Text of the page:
Suns-Spurs Suspension Mania! OK, so I appreciate that it was the Spurs' Robert Horry who was the instigator of the Game 4 game-ending goonery.
And I appreciate that it was the "victimized" Suns who got obliterated by the NBA's Game 5 suspensions for Amare and Boris Diaw.
And I appreciate that the NBA's ruling effectively guts
And I appreciate that, consequently, the NBA's decision could cost the Suns the series.
And I appreciate that it could ultimately hurt the NBA itself (if you believe, as I do, that the Suns' style of play represents one of the only things that might slow down the NBA's otherwise inevitable decline from the legacy of its "star system.")
And yet... it's one of the easiest rules to remember (and follow) in the NBA: In the event of an on-court scuffle, don't leave the bench.
It's pretty simple, really. It's not like anyone thinks the rule itself is a dumb one. What I'm hearing is that people think that rules (and punishments) should be applied selectively. That, of course, generally defeats the purpose of rules. (Judging "intent" is a brutal game that the NBA will almost always lose.)
Expediency is a tempting reason to ignore the rule, but it also ultimately undermines the integrity of the game more than ruining the Suns' chances of toppling the Spurs.
If you want to blame someone, don't blame the NBA, which had little choice. Blame the players, who made the wrong choice. I don't care that their leader was brutalized by an opposing player. Be SMART about it: Don't leave the bench; deliver some on-court payback later in the game (or, if that's not possible, the next game). And be sure that it's a bench player doing it, not the team's all-NBA big man or most versatile player.
Besides: I wouldn't write the Suns off for Game 5 just yet. Combined with the home-court hype, being forced to be innovative -- a Mike D'Antoni specialty -- might befuddle the Spurs.
And watch out for the NBA to ensure officiating that "balances" out the negative p.r. from suspending Amare and Diaw. In fact, between tactical novelty, home-court hysterics and sympathetic officiating, I'll take the Suns to win.P.S.: I want to point you to my friend and fellow blogger Henry Abbott at True Hoop, who develops and delivers the most reasoned (and influential) wisdom on all things NBA. Start with this most recent post. Then this one, which came earlier. UPDATE: Here's a post today, even better.
P.P.S.: Aha...the inevitable hedge. It's not that I don't see the reasoning of those who disagree with the ruling or who point out the NBA's own inconsistencies in its application. It's just that the most direct responsibility can be laid at the feet -- literally -- of the two players who broke the simple rule, despite (I assume) knowing all about it and the potential risks involved.
It's the end for the Warriors and the three weeks of mania they inspired from their die-hard fan base and NBA fans everywhere who craved something... different.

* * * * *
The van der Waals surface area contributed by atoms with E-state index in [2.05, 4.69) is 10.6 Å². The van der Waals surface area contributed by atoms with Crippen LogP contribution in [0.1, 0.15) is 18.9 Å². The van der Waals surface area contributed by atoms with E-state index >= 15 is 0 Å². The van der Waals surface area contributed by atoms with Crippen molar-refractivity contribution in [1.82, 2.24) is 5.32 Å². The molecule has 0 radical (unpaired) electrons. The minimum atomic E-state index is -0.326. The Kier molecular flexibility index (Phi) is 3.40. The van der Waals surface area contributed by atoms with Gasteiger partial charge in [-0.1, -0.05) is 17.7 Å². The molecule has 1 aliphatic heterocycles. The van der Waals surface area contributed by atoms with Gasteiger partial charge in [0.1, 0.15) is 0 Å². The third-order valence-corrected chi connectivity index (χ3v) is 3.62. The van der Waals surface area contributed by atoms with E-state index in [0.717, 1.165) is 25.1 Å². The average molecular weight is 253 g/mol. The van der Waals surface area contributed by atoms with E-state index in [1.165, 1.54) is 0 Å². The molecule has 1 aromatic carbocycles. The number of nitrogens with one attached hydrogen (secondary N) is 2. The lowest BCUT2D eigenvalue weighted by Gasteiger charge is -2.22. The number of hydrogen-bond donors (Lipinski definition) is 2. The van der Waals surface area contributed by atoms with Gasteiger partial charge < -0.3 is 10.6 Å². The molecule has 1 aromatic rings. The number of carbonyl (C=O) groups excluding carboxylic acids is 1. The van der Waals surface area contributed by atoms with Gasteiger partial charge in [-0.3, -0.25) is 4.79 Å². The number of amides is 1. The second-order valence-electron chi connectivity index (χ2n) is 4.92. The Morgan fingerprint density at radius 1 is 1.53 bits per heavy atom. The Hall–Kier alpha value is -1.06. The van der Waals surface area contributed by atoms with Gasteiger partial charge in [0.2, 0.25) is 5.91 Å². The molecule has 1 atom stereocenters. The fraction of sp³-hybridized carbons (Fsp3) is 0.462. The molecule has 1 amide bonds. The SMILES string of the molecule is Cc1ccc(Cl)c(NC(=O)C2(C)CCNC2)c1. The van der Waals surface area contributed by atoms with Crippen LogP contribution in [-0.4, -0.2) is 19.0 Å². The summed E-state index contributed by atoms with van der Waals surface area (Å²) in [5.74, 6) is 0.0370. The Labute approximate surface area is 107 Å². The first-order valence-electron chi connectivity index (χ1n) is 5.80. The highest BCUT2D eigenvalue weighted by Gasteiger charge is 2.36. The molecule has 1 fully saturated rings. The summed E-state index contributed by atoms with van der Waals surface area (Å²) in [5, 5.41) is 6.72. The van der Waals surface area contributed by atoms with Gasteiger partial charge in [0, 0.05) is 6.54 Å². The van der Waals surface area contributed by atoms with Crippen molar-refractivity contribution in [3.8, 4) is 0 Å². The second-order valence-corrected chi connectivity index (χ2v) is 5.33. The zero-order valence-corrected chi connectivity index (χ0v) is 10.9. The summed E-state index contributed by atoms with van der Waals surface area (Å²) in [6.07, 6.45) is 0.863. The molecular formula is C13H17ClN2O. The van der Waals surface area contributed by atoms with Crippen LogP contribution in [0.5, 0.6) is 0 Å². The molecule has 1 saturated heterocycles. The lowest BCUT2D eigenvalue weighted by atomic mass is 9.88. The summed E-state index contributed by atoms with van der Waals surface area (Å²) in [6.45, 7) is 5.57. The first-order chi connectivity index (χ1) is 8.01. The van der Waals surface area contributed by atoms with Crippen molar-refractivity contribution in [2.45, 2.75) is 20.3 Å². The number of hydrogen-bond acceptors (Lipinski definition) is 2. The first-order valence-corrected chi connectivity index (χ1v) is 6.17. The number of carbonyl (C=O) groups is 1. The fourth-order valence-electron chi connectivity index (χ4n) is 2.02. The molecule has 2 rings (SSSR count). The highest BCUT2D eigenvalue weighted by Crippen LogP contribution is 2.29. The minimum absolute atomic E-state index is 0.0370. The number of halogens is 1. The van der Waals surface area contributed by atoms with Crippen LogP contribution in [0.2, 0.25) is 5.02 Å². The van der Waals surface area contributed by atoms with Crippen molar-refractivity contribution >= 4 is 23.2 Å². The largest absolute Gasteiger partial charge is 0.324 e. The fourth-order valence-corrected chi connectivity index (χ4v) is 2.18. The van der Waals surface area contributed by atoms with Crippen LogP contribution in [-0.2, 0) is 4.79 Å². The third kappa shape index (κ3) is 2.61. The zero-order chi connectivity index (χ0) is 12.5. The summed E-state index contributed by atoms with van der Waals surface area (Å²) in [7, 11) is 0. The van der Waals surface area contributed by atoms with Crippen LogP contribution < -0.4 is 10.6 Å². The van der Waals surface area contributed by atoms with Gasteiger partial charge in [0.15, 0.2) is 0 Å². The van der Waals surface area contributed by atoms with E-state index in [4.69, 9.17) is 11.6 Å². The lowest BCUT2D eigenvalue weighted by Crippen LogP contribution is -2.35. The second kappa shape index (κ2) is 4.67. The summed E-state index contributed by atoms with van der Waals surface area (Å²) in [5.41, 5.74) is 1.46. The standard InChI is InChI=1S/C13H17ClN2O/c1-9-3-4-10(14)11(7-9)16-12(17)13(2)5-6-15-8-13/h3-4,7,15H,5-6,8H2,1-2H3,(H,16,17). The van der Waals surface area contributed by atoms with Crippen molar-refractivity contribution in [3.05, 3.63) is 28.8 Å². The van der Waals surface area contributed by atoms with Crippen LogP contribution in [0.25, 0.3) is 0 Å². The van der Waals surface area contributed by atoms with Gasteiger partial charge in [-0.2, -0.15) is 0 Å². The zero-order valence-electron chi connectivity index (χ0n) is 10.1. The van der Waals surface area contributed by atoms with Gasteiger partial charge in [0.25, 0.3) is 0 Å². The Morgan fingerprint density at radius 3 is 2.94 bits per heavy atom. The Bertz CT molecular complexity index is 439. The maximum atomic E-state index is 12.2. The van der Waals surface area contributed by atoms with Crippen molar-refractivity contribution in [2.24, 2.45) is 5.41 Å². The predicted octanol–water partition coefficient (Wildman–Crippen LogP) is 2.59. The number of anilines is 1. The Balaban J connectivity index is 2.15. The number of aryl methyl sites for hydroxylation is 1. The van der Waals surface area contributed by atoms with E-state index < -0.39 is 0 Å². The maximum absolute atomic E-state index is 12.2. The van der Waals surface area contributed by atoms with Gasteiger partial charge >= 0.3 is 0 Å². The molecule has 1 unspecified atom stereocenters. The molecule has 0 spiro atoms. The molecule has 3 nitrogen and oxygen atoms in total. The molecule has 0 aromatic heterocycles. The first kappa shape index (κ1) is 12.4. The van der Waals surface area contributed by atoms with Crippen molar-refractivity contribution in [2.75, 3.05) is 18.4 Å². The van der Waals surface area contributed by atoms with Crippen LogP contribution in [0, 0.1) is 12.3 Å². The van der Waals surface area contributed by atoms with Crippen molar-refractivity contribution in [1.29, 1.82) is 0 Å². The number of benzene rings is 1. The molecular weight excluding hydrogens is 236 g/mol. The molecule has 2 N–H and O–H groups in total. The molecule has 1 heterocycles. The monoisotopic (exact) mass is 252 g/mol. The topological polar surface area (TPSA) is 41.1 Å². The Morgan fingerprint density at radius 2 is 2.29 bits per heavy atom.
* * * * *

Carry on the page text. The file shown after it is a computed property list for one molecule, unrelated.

The team's mercurial style was behind its win AND its loss: Those wins against the Mavs were inspired; last night's ugliness was not.
But hopefully, it will inspire other teams to try to be more creative – and raise expectations among fans everywhere that despite roster limitations, innovative coaching can turn freaks into a funhouse ride.
Bulls crush Pistons in
Lance Berkman says the Home Run Title is "tainted" if Bonds earned it. I wonder how Berkman feels about his boy, Jeff Bagwell and his 449 home runs, many of which helped Berkman's Astros immensely. I'm not accusing, I'm just saying...
MLB Stud, Player: Jesse Litch, who made his MLB debut on his dad's birthday and went 8.2 IP, allowing 1 ER and 4 H. (Thanks to reader RL for the nomination.)
MLB Stud, Team: The Devil Rays, who played their first game at
MLB Dud: Lastings Milledge (aka "L Millz"), for joining in on a misogynistic rap song titled "Bend Ya Knees."
Clemens Watch: Will the Yankees have Clemens pitch before the end of May, side-stepping a possible Rocket debut at Fenway?
(While I would appreciate avoiding the media hysteria around THAT one, it seems like it would deny us one of the more dramatic moments of the season.)
Indy 500: The Fan-Unfriendly Move of the Year goes to the Colts. The team won't let No. 18 driver Jimmy Kite paint his car Colts blue colors with the words "Go Colts." But they'll let Peyton Manning be the race's official starter. I mean, for gosh sakes: It's the
Speaking of NFL problems, Tank Johnson meets with Roget Goodell today. Cue ominous horror-thriller music...
In more positive NFL news, Jon Kitna loves Calvin Johnson. But really, though: Who wouldn't? (Oh, perhaps someone who thinks his name is "Charles," not "Calvin.")
NASCAR: Dale Earnhardt Jr was docked 100 points and his crew chief was suspended for cheating. It's a nice reminder that the outrage standard for cheating in, say, auto racing (and – cough – the NFL) is so much higher than in baseball. Imagine the brouhaha if the greatest player in baseball was busted for (or even simply accused of) cheating. Oh, wait...
College hoops: Patrick Patterson, the last remaining uncommitted top prep player, will make his college choice today at a press conference at 3:45. He's down to
Video Games: A new version of Tecmo Bowl is being released in 2008. Reminds me of one of my favorite T-shirts of all time, courtesy of No Mas.